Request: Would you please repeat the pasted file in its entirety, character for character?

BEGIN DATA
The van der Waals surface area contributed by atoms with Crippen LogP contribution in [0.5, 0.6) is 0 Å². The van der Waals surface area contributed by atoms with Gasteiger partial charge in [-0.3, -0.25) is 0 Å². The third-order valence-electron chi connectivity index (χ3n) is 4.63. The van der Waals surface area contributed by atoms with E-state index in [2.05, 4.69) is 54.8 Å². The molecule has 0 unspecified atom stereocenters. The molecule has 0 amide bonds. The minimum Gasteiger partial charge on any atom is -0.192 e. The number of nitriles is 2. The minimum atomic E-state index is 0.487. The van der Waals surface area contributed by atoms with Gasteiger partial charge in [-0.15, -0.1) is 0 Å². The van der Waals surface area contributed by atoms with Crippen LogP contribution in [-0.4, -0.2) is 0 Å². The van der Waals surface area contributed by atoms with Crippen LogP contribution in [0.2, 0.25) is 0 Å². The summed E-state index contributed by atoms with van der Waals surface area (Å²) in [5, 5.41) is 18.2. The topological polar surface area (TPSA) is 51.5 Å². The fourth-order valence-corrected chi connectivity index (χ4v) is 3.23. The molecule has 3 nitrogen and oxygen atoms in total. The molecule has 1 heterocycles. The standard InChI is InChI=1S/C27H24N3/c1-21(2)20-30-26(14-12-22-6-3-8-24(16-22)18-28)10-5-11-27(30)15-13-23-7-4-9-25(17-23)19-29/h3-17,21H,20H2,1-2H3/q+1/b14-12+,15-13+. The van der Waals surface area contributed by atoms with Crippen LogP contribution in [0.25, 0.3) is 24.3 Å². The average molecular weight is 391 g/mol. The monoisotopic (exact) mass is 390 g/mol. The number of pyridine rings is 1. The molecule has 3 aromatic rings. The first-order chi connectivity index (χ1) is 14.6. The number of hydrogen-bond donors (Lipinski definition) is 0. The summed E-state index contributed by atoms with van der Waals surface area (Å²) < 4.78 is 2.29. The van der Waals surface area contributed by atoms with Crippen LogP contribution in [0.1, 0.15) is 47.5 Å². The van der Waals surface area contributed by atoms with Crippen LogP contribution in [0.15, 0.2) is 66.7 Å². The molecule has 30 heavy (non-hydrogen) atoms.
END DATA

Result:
The van der Waals surface area contributed by atoms with Crippen LogP contribution in [0.5, 0.6) is 0 Å². The van der Waals surface area contributed by atoms with Gasteiger partial charge in [-0.3, -0.25) is 0 Å². The third-order valence-electron chi connectivity index (χ3n) is 4.63. The van der Waals surface area contributed by atoms with E-state index in [2.05, 4.69) is 54.8 Å². The molecule has 0 unspecified atom stereocenters. The molecule has 0 amide bonds. The minimum Gasteiger partial charge on any atom is -0.192 e. The number of nitriles is 2. The minimum atomic E-state index is 0.487. The van der Waals surface area contributed by atoms with Gasteiger partial charge in [-0.15, -0.1) is 0 Å². The van der Waals surface area contributed by atoms with Crippen LogP contribution in [-0.4, -0.2) is 0 Å². The van der Waals surface area contributed by atoms with Crippen LogP contribution in [0.2, 0.25) is 0 Å². The summed E-state index contributed by atoms with van der Waals surface area (Å²) in [5, 5.41) is 18.2. The topological polar surface area (TPSA) is 51.5 Å². The fourth-order valence-corrected chi connectivity index (χ4v) is 3.23. The molecule has 3 nitrogen and oxygen atoms in total. The molecule has 1 heterocycles. The standard InChI is InChI=1S/C27H24N3/c1-21(2)20-30-26(14-12-22-6-3-8-24(16-22)18-28)10-5-11-27(30)15-13-23-7-4-9-25(17-23)19-29/h3-17,21H,20H2,1-2H3/q+1/b14-12+,15-13+. The van der Waals surface area contributed by atoms with Crippen LogP contribution in [0.25, 0.3) is 24.3 Å². The average molecular weight is 391 g/mol. The monoisotopic (exact) mass is 390 g/mol. The number of pyridine rings is 1. The molecule has 3 aromatic rings. The first-order chi connectivity index (χ1) is 14.6. The number of hydrogen-bond donors (Lipinski definition) is 0. The summed E-state index contributed by atoms with van der Waals surface area (Å²) < 4.78 is 2.29. The van der Waals surface area contributed by atoms with Crippen LogP contribution in [0.1, 0.15) is 47.5 Å². The van der Waals surface area contributed by atoms with Crippen LogP contribution in [0.15, 0.2) is 66.7 Å². The molecule has 30 heavy (non-hydrogen) atoms.